Martin executed two series of original mezzotints, a folio-size series (published 1827) and a smaller-size edition in Imperial Octavo (also published in 1827), which he worked on simultaneously, between 1823 and 1827. We have a number of impressions from one of the 50 sets containing mezzotints marked "PROOF" assembled for the first edition of the Imperial Octavo edition of John Milton's Paradise Lost; These will be illustrated n the first 4 Martin pages. We also have a complete set of the 24 plates prepared for and printed in the 1827 Prowett octavo edition and incorporated in Charles Tilt's 1833 edition. These will be illustrated in Martin pages 5 through 8. The authority on these images in Michael Campbell, whose catalogue raisonné is the essential reference and from which we have summarized the second and third paragraphs above (John Martin, Visionary Printmaker; York: Campbell Fine Art & York City Art Gallery, 1992). All titles are taken from the "List of the Engravings" in the 1833 edition.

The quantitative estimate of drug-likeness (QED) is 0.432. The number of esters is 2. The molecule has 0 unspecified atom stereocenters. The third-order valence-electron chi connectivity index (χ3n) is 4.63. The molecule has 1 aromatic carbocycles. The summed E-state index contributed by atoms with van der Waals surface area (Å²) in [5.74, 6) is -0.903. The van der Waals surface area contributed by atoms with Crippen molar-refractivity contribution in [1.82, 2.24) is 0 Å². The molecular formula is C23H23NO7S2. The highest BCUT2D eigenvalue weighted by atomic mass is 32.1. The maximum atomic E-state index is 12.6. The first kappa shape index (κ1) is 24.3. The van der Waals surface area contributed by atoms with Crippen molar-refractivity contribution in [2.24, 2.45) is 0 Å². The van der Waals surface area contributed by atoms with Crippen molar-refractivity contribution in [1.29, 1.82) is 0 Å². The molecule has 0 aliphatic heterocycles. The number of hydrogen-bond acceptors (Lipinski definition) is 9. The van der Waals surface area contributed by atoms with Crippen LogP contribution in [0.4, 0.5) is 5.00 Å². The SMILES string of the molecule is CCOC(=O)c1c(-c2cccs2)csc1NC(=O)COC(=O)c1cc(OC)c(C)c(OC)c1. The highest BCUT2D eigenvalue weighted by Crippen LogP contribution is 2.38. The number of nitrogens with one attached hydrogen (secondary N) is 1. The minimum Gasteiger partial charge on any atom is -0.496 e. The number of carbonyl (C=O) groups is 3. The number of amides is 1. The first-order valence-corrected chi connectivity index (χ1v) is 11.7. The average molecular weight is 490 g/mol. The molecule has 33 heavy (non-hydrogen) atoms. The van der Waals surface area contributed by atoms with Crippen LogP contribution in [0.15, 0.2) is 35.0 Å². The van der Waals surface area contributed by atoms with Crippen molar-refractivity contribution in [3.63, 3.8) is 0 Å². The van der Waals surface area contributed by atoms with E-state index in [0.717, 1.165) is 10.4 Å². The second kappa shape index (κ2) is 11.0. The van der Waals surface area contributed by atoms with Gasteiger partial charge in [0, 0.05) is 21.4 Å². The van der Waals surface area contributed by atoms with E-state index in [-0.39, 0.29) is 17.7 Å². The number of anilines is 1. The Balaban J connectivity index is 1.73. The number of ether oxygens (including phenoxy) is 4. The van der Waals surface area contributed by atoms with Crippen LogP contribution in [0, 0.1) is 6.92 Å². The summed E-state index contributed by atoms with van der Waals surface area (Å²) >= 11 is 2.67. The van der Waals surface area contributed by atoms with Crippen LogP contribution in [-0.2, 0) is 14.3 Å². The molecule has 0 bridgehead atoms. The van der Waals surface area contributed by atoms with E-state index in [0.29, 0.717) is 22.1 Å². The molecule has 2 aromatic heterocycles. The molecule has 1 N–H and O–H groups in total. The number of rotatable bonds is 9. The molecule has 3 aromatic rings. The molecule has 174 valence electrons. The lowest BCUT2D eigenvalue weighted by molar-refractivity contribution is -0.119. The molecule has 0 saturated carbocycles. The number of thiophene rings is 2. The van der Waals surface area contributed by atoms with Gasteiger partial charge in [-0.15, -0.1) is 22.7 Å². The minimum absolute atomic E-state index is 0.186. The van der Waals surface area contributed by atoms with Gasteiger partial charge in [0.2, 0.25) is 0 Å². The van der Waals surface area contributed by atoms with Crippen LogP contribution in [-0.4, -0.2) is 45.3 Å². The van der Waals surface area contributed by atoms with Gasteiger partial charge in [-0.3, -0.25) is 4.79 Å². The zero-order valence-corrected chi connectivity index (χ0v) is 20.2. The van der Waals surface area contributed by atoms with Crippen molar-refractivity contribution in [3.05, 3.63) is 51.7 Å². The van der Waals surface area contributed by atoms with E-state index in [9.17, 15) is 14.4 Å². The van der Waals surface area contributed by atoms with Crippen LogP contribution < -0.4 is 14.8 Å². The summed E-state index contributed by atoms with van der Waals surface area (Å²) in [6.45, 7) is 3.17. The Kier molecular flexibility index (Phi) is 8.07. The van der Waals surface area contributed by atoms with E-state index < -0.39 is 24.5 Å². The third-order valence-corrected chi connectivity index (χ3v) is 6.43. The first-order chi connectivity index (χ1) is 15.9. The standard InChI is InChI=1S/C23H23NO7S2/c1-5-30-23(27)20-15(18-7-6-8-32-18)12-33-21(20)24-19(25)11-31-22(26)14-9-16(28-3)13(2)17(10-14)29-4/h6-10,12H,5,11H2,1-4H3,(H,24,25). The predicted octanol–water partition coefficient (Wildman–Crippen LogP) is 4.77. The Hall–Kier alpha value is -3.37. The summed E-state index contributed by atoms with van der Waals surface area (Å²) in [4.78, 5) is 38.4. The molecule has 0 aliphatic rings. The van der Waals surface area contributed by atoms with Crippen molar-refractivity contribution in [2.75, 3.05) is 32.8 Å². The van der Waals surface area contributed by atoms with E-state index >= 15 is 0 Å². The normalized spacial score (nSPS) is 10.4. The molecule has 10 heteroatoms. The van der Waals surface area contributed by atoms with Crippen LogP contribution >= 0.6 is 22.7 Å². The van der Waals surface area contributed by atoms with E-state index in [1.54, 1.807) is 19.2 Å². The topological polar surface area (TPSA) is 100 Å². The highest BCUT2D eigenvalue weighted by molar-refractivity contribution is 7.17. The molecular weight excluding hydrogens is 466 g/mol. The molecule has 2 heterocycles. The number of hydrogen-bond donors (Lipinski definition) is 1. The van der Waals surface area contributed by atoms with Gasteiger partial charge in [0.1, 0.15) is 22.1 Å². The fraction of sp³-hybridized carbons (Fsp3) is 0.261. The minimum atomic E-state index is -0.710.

Selected Bibliography: Thomas Balston, John Martin 1789-1854 His Life and Works (London: Gerald Duckworth, 1947), Michael J. Campbell et al John Martin, Visionary Printmaker (York: Campbell Fine Art/York City Art Gallery, 1992), Christopher Johnstone, John Martin (London: Academy Editions 1974), Mary Pendered, John Martin, Painter: His Life And Times (London: Hurst and Blackett, 1923).
Spaightwood Galleries, Inc.
To purchase, call us at 1-800-809-3343 (1-508-529-2511 in Upton MA & vicinity) or send an email to email@example.com
We accept AmericanExpress, DiscoverCard, MasterCard, and Visa.
We also accept wire transfers and paypal.
For directions and visiting information, please call. We are, of course, always available over the web and by telephone (see above for contact information). Click the following for links to past shows and artists. For a visual tour of the gallery, please click here. For information about Andy Weiner and Sonja Hansard-Weiner, please click here. For a list of special offers currently available, see Specials.
All works are sold with an unconditional guarantee of authenticity (as described in our website listing).
Copyright 2004-2017, Spaightwood Galleries, Inc.
Go back to the top of this page.
Visiting hours: Saturday 10:00 am to 5:00 pm and Sunday noon to 6:00 pm and other times by arrangement.
Please call to confirm your visit. Browsers and guests are welcome.